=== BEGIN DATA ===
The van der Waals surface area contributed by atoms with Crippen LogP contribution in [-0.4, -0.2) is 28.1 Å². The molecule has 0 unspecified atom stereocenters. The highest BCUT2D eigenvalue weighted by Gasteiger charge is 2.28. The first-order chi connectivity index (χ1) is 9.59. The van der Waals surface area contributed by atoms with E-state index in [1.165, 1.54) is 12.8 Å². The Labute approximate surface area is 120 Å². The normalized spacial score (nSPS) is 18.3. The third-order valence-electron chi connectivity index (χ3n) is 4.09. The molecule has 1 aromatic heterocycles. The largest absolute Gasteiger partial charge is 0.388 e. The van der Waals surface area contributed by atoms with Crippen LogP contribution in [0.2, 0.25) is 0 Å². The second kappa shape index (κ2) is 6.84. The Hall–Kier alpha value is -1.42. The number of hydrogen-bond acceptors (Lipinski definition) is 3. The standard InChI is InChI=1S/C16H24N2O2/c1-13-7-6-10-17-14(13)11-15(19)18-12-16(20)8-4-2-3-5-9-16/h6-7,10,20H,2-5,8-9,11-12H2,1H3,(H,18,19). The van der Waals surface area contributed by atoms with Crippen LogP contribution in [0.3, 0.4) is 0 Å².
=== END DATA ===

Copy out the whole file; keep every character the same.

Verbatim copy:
The van der Waals surface area contributed by atoms with Crippen LogP contribution in [-0.4, -0.2) is 28.1 Å². The molecule has 0 unspecified atom stereocenters. The highest BCUT2D eigenvalue weighted by Gasteiger charge is 2.28. The first-order chi connectivity index (χ1) is 9.59. The van der Waals surface area contributed by atoms with E-state index in [1.165, 1.54) is 12.8 Å². The Labute approximate surface area is 120 Å². The normalized spacial score (nSPS) is 18.3. The third-order valence-electron chi connectivity index (χ3n) is 4.09. The molecule has 1 aromatic heterocycles. The largest absolute Gasteiger partial charge is 0.388 e. The van der Waals surface area contributed by atoms with Crippen LogP contribution in [0.2, 0.25) is 0 Å². The second kappa shape index (κ2) is 6.84. The Hall–Kier alpha value is -1.42. The number of hydrogen-bond acceptors (Lipinski definition) is 3. The standard InChI is InChI=1S/C16H24N2O2/c1-13-7-6-10-17-14(13)11-15(19)18-12-16(20)8-4-2-3-5-9-16/h6-7,10,20H,2-5,8-9,11-12H2,1H3,(H,18,19). The van der Waals surface area contributed by atoms with Crippen LogP contribution in [0.3, 0.4) is 0 Å².